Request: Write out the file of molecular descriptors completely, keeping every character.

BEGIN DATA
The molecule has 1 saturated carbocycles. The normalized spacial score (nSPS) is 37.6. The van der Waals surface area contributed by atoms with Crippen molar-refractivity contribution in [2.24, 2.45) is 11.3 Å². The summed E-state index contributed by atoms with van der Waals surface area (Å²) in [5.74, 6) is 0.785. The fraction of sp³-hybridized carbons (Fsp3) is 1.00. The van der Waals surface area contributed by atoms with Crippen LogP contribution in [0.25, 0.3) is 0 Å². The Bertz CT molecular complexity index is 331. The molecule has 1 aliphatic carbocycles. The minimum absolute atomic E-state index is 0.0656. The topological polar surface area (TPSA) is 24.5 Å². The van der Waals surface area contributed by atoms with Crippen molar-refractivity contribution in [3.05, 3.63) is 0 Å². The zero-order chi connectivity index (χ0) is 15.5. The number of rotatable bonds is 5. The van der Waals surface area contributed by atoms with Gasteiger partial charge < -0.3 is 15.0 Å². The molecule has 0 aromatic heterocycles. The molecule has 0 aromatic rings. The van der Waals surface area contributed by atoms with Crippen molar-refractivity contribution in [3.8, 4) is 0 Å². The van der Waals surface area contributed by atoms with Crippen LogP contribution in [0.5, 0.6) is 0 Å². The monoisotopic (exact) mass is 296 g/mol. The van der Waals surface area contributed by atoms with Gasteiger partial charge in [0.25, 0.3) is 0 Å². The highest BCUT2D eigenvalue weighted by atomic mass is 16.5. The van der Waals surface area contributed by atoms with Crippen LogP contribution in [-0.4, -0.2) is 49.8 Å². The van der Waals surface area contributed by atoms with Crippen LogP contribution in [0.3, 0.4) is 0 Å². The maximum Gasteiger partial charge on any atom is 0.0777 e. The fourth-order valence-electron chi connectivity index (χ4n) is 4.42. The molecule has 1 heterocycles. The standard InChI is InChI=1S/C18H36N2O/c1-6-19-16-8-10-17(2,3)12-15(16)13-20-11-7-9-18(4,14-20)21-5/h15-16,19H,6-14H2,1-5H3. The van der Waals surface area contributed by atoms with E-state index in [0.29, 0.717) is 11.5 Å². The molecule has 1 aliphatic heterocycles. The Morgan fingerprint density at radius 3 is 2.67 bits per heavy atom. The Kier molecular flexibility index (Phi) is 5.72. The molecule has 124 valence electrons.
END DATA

The molecule has 1 saturated carbocycles. The normalized spacial score (nSPS) is 37.6. The van der Waals surface area contributed by atoms with Crippen molar-refractivity contribution in [2.24, 2.45) is 11.3 Å². The summed E-state index contributed by atoms with van der Waals surface area (Å²) in [5.74, 6) is 0.785. The fraction of sp³-hybridized carbons (Fsp3) is 1.00. The van der Waals surface area contributed by atoms with Crippen LogP contribution in [0.25, 0.3) is 0 Å². The Bertz CT molecular complexity index is 331. The molecule has 1 aliphatic carbocycles. The minimum absolute atomic E-state index is 0.0656. The topological polar surface area (TPSA) is 24.5 Å². The van der Waals surface area contributed by atoms with Crippen molar-refractivity contribution in [3.05, 3.63) is 0 Å². The zero-order chi connectivity index (χ0) is 15.5. The number of rotatable bonds is 5. The van der Waals surface area contributed by atoms with Gasteiger partial charge < -0.3 is 15.0 Å². The molecule has 0 aromatic heterocycles. The molecule has 0 aromatic rings. The van der Waals surface area contributed by atoms with Crippen molar-refractivity contribution in [3.8, 4) is 0 Å². The van der Waals surface area contributed by atoms with Crippen LogP contribution in [0.5, 0.6) is 0 Å². The monoisotopic (exact) mass is 296 g/mol. The van der Waals surface area contributed by atoms with Gasteiger partial charge in [0.25, 0.3) is 0 Å². The highest BCUT2D eigenvalue weighted by atomic mass is 16.5. The van der Waals surface area contributed by atoms with Crippen LogP contribution in [-0.4, -0.2) is 49.8 Å². The van der Waals surface area contributed by atoms with Crippen LogP contribution in [0.3, 0.4) is 0 Å². The maximum Gasteiger partial charge on any atom is 0.0777 e. The fourth-order valence-electron chi connectivity index (χ4n) is 4.42. The molecule has 1 heterocycles. The standard InChI is InChI=1S/C18H36N2O/c1-6-19-16-8-10-17(2,3)12-15(16)13-20-11-7-9-18(4,14-20)21-5/h15-16,19H,6-14H2,1-5H3. The van der Waals surface area contributed by atoms with E-state index in [0.29, 0.717) is 11.5 Å². The molecule has 1 aliphatic heterocycles. The Morgan fingerprint density at radius 3 is 2.67 bits per heavy atom. The Kier molecular flexibility index (Phi) is 5.72. The molecule has 124 valence electrons.